A look at the "fight club" culture inside Florida's juvenile justice system, where staffers sometimes employ harsh takedowns, ignore abuse and offer snacks as bribes for beatdowns — known as "honey-bunning."
As the Department of Justice prepares to visit Lowell Correctional and interview present and past inmates about alleged sexual abuse, the Florida prison system has settled a handful of sex abuse lawsuits filed by inmates and naming staff as abusers.
Lowell Correctional, Florida’s largest women’s prison, has been beset by allegations of physical, mental and sexual abuse. The reports have spawned a subpoena for extensive records and a tour by the U.S. Department of Justice.
The Department of Justice civil rights investigation comes years after a Miami Herald investigation, “Beyond Punishment,’’ detailed a system of flagrant sexual extortion and other abuse by guards at Lowell Correctional Institution in Central Florida.
Four juveniles and employee Antoine Davis at the Walton Academy for Growth and Change, a DeFuniak Springs Department of Juvenile Justice facility in Florida’s Panhandle, were charged with a sexual attack and battery on a 15-year-old boy.
Alleny Carbone, 15, had a long history with the Department of Juvenile Justice and a long track record of contemplating self-harm. She was still able to kill herself in the Manatee County juvenile lockup.
Anthony Vidal, 45, was killed by his cellmate at Dade Correctional Institution in 2016, but a lawsuit filed in Miami-Dade circuit court Tuesday blames the Florida Department of Corrections for his strangling.
A detention officer body-slammed and slugged a 14-year-old detainees at the Broward lockup. Although the detention officer resigned, the state refused to say — until now — whether it would prosecute. It won't.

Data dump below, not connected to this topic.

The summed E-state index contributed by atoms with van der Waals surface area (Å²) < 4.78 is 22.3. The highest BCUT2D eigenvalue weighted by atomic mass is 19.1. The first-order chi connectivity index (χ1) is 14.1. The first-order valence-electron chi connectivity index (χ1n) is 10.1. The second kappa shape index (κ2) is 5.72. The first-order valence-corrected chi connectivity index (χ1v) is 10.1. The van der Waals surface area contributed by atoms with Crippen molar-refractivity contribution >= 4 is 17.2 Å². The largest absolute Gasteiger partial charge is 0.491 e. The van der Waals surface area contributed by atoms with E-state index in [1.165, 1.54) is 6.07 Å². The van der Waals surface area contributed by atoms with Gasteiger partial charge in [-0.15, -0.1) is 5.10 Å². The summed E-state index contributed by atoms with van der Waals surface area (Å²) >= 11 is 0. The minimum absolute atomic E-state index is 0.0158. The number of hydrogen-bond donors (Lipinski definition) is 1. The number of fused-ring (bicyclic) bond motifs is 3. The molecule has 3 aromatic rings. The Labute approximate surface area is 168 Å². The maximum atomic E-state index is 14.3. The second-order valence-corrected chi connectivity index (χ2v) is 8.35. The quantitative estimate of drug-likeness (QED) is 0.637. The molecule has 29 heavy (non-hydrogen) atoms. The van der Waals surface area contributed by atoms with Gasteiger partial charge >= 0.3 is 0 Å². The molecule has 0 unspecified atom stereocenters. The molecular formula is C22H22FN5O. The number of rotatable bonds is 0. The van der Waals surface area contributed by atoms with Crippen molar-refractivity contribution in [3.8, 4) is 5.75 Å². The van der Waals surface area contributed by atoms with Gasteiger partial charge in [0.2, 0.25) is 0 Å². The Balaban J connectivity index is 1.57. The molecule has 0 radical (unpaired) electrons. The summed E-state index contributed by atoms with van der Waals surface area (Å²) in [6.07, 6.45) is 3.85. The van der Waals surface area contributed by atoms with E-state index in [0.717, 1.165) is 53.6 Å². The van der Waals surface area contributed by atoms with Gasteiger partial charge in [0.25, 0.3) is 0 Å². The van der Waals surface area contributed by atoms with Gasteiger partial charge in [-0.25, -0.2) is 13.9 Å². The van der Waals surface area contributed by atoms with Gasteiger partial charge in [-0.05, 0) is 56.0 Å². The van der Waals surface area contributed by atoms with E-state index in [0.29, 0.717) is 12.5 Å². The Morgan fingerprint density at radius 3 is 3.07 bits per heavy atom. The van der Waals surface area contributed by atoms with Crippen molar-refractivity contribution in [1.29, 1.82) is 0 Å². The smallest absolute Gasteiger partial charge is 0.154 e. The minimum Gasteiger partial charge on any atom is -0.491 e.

The state gave its juvenile detention officers a pay raise, set aside some money for physical improvements, including plumbing upgrades, bought new surveillance cameras and allowed lawmakers to visit whenever they want.
A juvenile lockup employee sought a higher-paying job at the Miami Gardens Police Department. Among the screening requirements was a polygraph. It was such a disaster that not only was she not hired by the city, but she was fired by the state.
A Miami Herald series on abuses in the Florida juvenile justice system is a finalist for the 2018 Goldsmith Prize for Investigative Reporting, the Shorenstein Center on Media, Politics and Public Policy at Harvard’s Kennedy School announced Wednesday.
The Legislature passed and the governor signed a prison budget with a $28 million hole, forcing the Department of Corrections to make deep cuts to programs aimed at preparing inmates to return to the community.
Although no criminal charges were filed, the death of Darren Rainey has brought about major changes in the way prisons across the nation treat inmates with mental disabilities. It also just led to a $4.5 million settlement.
State Sen. Perry Thurston Jr. and Gordon Weekes, who is in charge of the juvenile division of the Broward Public Defender’s Office, react to the conditions inside Broward Regional Juvenile Detention Center on Friday, Nov. 3, 2017.